Wanted: Dead Review (PS5) – Rhythmic Ramen And The Way Of The Sword

Run, gun, slash! As long as you remember the three C's: Counters, cover and combos, you'll be OK with this challenging game from Soleil. Here's a Wanted: Dead review, covered on the PS5.

Wanted: Dead is stupid. Stupid rhythm games while eating ramen, stupidly long cutscenes, and stupendous difficulty with lengthy checkpoints when you need them most. Yet this is an excellent title, and perhaps, not so stupid. Let’s begin with today’s letter, V. Variety.

Set in an alternate Hong Kong, you play Detective Hannah Stone, leader of the Zombie Unit, part of a privatised police force. Don’t expect much in the way of investigations, as you’ll be the instigator for the Forensics Team; creating the problems by dismembering all sorts of perps and their synthetic uprisings. In this world, the superpowers no longer exist, corporations rule, and there are no more cultural divides. Peace and harmony? Yeah, right.

Wanted: Dead (here it comes) is a love letter to… bleurgh! In short, it takes action from Gears of War (cover and chainsaws), the fluidity of Ninja Gaiden Sigma, the storytelling and quirkiness of Deadly Premonition 2, and some iffy dialogue similar to House of the Dead 2. It mostly looks the part, albeit for some janky animations that are jerkier than a teenager with a free pass to OnlyFans, and some dodgy, repetitive computer-generated voice acting from the lesser characters. The main ones are cool such as Stone, played by Fee Marie Zimmermann.

Wanted: Dead Review (PS5)

Wanted: Dead Review PS5 - Chainsaw Mascara
Chainsaw Mascara. Source: Screen capture

Each mission has you dropped into a hostile environment, and you have to take down the threats using force. Zombie Unit are despatched when results are needed. But let’s make it clear: this is a tough game. As a huge Soulsbourne fan, challenging gameplay doesn’t phase me, but Wanted: Dead, a game by Soleil and 110 Industries, was giving me flashbacks to my first rage quit, Ninja Gaiden Sigma. The dependency on defensive, counter-attack play was a hard pill to swallow as enemies can be relentless, and some battles feel hopeless. Note, ‘feel’ – they are doable with practice.

Stone has two core attacks: a katana for melee and guns for range and these can be upgraded via weapon parts and a skill tree – accessible on-demand. Without a doubt, close-quarter combat is highly effective, but it’s easy to get hit if sloppy or button-mashing. The block and parry will help, as will your trusty handgun (infinite ammo) that not only does damage to enemies but defends against unblockable attacks. Combat can be incredibly satisfying once you unlock new skills, but some very frustrating camera angles leave you exposed far too often.

Sometimes the levels can feel massive due to lengthy gaps between checkpoints and having to redo a section, so having something different to do is spot-on. For Wanted: Dead, the Yakuza-like mini-games such as the UFO crane game or karaoke will break it up. But a rhythm game based around eating ramen? Once again, it’s as challenging as the combat timing and, bizarrely, doesn’t feel so much like a conventional rhythm title, more so a QTE. Still, it’s fun to play, and these extras and Space Runaway (free on Steam) are fab.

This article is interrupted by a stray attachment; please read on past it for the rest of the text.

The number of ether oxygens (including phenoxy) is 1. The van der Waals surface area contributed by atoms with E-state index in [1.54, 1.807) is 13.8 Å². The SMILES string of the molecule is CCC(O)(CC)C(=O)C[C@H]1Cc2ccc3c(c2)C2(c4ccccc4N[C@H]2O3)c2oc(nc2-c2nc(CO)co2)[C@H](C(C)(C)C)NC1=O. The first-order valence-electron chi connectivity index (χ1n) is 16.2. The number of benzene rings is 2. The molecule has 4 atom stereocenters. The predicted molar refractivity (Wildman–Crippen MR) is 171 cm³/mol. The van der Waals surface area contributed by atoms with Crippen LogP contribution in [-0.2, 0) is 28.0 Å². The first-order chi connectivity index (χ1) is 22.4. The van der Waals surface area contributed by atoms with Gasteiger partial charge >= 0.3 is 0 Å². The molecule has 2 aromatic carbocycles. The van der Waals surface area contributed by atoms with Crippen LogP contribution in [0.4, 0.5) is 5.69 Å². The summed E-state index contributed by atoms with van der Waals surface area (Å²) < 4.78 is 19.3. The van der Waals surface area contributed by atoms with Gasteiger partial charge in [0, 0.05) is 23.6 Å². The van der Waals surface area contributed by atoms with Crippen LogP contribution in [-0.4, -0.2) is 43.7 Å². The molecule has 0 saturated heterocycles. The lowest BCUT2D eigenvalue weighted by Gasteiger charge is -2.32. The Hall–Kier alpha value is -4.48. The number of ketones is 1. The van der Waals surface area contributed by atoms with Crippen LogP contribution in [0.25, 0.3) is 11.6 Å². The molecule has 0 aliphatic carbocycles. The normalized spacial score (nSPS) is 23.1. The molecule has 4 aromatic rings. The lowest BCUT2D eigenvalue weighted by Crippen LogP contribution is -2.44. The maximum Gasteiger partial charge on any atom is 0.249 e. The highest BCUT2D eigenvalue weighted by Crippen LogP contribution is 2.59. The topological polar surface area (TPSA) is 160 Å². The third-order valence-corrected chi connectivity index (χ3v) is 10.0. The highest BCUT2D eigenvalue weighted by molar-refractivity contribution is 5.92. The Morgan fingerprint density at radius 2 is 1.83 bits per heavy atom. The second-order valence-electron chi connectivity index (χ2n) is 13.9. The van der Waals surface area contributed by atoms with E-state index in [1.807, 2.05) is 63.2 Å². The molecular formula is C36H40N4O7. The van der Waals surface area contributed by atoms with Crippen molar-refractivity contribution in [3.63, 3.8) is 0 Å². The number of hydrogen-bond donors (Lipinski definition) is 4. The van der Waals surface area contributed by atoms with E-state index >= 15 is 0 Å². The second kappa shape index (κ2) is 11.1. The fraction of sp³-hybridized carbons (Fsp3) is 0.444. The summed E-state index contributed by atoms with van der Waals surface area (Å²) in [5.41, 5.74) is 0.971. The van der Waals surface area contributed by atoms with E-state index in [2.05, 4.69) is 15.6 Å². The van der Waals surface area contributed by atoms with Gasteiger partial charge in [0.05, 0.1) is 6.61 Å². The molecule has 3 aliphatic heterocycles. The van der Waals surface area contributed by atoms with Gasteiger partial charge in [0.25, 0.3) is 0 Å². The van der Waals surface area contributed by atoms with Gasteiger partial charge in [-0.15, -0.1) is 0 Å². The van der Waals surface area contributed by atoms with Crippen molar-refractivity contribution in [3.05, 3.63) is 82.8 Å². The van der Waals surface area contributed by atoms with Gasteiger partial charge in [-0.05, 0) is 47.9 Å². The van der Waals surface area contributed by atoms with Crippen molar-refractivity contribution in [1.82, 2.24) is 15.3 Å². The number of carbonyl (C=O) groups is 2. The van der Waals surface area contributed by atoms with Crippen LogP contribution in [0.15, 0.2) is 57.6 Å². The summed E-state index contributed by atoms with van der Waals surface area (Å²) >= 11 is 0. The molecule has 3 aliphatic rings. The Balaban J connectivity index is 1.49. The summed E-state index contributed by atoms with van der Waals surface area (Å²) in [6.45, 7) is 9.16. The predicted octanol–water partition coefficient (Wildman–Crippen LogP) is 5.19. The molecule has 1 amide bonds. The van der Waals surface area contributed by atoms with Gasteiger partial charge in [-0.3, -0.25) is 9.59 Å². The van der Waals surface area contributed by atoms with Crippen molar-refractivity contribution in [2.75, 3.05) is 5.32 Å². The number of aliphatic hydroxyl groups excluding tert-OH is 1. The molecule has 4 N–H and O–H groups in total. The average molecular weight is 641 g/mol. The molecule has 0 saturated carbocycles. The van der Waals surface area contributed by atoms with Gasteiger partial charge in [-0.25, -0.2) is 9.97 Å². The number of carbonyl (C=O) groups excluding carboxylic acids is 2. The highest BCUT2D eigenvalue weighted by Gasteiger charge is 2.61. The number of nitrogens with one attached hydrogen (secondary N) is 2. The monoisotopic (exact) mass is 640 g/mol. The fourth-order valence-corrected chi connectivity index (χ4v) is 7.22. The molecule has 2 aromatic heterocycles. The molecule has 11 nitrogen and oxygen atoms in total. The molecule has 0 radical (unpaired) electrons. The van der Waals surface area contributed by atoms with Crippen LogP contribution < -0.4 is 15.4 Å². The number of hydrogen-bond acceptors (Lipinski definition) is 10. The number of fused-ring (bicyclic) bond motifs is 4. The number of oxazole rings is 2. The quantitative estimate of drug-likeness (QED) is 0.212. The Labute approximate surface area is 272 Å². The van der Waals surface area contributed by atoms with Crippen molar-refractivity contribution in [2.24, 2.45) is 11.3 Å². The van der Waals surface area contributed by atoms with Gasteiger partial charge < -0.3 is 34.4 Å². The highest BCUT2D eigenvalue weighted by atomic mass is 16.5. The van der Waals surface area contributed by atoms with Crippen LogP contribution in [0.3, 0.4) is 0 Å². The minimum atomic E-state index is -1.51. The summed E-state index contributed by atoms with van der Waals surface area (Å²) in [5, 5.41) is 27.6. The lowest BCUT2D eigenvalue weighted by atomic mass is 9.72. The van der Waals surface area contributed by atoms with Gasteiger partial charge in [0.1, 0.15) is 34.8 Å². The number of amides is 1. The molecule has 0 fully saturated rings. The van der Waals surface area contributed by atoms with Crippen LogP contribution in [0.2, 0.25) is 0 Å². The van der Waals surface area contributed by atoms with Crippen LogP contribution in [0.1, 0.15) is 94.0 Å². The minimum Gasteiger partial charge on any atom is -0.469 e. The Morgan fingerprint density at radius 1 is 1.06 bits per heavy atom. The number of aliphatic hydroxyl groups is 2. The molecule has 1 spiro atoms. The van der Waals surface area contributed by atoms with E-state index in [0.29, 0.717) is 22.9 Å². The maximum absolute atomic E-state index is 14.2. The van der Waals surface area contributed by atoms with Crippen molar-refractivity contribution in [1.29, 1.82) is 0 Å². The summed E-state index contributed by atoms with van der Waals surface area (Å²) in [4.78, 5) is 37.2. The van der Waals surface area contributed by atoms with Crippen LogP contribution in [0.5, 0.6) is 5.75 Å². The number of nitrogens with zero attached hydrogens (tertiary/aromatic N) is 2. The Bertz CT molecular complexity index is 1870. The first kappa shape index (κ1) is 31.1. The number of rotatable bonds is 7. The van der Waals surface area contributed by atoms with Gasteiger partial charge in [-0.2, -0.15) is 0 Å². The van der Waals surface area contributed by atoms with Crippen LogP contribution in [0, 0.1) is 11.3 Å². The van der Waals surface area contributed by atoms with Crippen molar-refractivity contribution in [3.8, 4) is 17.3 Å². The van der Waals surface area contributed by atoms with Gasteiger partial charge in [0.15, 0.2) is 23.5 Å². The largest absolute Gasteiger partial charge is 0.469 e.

Wanted: Dead Review PS5 - Pork Queen
Pork Queen. Source: Screen capture

Tough Love

Unfortunately, the game is a little on rails at times, and though the mini-games and cutscenes add to the experience, it can be a bit of a process to level up Stone and unlock the numerous attachments to their arsenal. Granted, starting with these spoil the challenge, but these benefits are a slow drip-feed for players who might lack the skill and need some OP. Stone can feel underpowered in some sections. I played on the Normal mode but would have happily played Easy if there was an option. According to the game material, there’s a Neko mode, but at the time of writing, I couldn’t seem to access it.

A crucial part of Wanted: Dead’s playability is that word variety. This isn’t an open-world game where you can wander willy-nilly, but breaking down the game into fun, replayable mini-games, dialogue exchanges between the team, and locating scattered codecs that fill in the gaps in the story make it worthwhile. It also gives you a breather. I have never spent so much time on individual levels – it felt like I’d just done circuit training for three hours solid. I’ve platinumed Elden Ring, and the Sentinels were more accommodating than some enemies here. They’re ruthless!

Verdict

Wanted: Dead looks a little rough around the edges, has some quirky cutscenes, and the challenge can be brutal. That said, it’s an entertaining package, features some neat sword/gunplay combos, and has a decent cast of characters that make it work. Did I mention the anime cutscenes? Due to the high risk in gameplay difficulty, there’s a high reward, and beating a boss means something here. It’s an adrenaline rush from start to finish.